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Fiscal Cliff Bill Contains Tax Incentives for College Students and Families

January 04, 2013


​The fiscal cliff legislation Congress approved on Jan. 1 contains a number of tax provisions that will benefit students and families, along with new limits to the charitable giving deduction that may impact higher education institutions.

The American Taxpayer Relief Act of 2012 (H.R. 8), a package of tax increases, tax cuts and a delay in the automatic spending reduction known as "sequestration," passed the Senate by a vote of 89-8 in the early hours of Jan. 1, with the House following late that evening by a vote of 257-167 (for a summary of the major provisions, see National Journal).

Among the most significant of the higher education tax incentives included in the measure is a five-year extension of the American Opportunity Tax Credit (AOTC), which allows students and their parents to claim up to $2,500 a year for college expenses, and benefits 9 million families a year. Other incentives include:

  • Permanent status for Sec. 127 employer-provided education expenses, the Student Loan Interest Deduction, and Coverdell Education Savings Accounts. (Previously, they had been temporary parts of the tax code that needed to be renewed periodically.)
  • An extension through Dec. 31, 2013, of the above-the-line tuition tax deduction, allowing students and families to deduct between $2,000 and $4,000 of tuition and fees each year, depending on income.
  • An extension of the research and development tax credit through Dec. 31, 2013.
  • An extension through Dec. 31, 2013, of the IRA Rollover that allows taxpayers donate funds from an IRA to charitable organizations without incurring a tax liability.
  • A provision that lowers the value of charitable contributions for individuals whose income exceeds $250,000 and married taxpayers filing jointly with incomes more than $300,000.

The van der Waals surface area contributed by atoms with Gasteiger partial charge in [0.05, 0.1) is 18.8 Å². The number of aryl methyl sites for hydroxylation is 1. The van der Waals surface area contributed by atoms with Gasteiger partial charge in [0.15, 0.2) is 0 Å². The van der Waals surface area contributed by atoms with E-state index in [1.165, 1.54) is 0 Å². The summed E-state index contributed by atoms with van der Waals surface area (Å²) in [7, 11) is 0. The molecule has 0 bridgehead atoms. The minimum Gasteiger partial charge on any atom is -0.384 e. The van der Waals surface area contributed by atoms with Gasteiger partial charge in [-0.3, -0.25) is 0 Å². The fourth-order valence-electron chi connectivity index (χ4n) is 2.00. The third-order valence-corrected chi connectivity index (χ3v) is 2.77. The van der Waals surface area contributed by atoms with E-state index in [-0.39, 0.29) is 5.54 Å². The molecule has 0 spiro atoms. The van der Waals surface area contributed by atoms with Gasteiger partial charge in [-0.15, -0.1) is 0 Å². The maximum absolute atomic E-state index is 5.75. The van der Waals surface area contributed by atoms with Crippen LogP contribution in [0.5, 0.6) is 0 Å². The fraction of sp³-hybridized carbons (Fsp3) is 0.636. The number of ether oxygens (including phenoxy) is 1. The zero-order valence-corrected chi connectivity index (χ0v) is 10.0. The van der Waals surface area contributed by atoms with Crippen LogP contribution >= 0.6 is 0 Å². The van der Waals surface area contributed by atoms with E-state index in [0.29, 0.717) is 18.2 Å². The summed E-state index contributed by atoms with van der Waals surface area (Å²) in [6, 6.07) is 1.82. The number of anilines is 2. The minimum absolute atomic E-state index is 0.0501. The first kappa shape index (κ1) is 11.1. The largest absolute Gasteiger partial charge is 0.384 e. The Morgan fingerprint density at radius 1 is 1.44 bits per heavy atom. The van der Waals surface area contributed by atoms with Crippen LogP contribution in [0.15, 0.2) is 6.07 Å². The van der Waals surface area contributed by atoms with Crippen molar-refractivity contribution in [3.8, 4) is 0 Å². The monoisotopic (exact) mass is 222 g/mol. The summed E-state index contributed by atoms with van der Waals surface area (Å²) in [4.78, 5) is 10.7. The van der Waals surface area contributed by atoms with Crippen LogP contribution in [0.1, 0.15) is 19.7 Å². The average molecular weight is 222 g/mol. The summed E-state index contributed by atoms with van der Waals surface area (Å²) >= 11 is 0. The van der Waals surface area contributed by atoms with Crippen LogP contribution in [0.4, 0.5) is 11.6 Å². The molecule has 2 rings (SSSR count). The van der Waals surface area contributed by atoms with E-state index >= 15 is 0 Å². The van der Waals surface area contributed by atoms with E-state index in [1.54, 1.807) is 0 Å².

A significant concern for the higher education community with the measure as passed is that it postpones the multi-billion-dollar impact of sequestration.  

The debt ceiling deal hammered out by the president and Congress in August 2011 included a "triggered" budget cut, or sequester, unless they found a way to cut $1.2 trillion from the budget by the end of 2012. The legislation signed by the president on Jan. 2 postpones this process until March 1.

Unless Congress intervenes beforehand, most higher education programs will face considerable reductions, although the amounts have been in flux. These cuts would be especially harsh on research funding at the National Institutes of Health (roughly $2 billion) and the National Science Foundation (roughly $500 million). Many Department of Education programs would also be reduced. However, federal student loans would largely be protected, and Pell Grants are actually scheduled to increase for the 2013-14 academic year.

Also see:

Fiscal Cliff Deal Spares Higher Education Research Funding, Tuition Tax Credit
Huffington Post (Jan. 2, 2012) 

Deal Delays Across-the-Board Cuts
Inside Higher Ed
(Jan. 2, 2012)

Congress Approves Deal to Head Off Worst Effects of 'Fiscal Cliff'
The Chronicle of Higher Education
(Jan. 1, 2012)

What You Need to Know About the Bipartisan Tax Agreement (White House)

Dates and Deadlines 

Dec. 31: Debt ceiling reached. Treasury Secretary Timothy Geithner has initiated a “debt issuance suspension period,” which ensures the government avoids exceeding its current debt limit of $16.394 trillion through Feb. 28. Congressional action will be needed by that date to increase the debt ceiling.

Late January/Early February: President’s State of the Union Address and release of the administration’s FY 2014 budget request.

March 1: Action must be taken on sequestration.

March 27: Continuing resolution funding federal agencies for FY 2013 expires.

2013 Senate calendar

2013 House calendar

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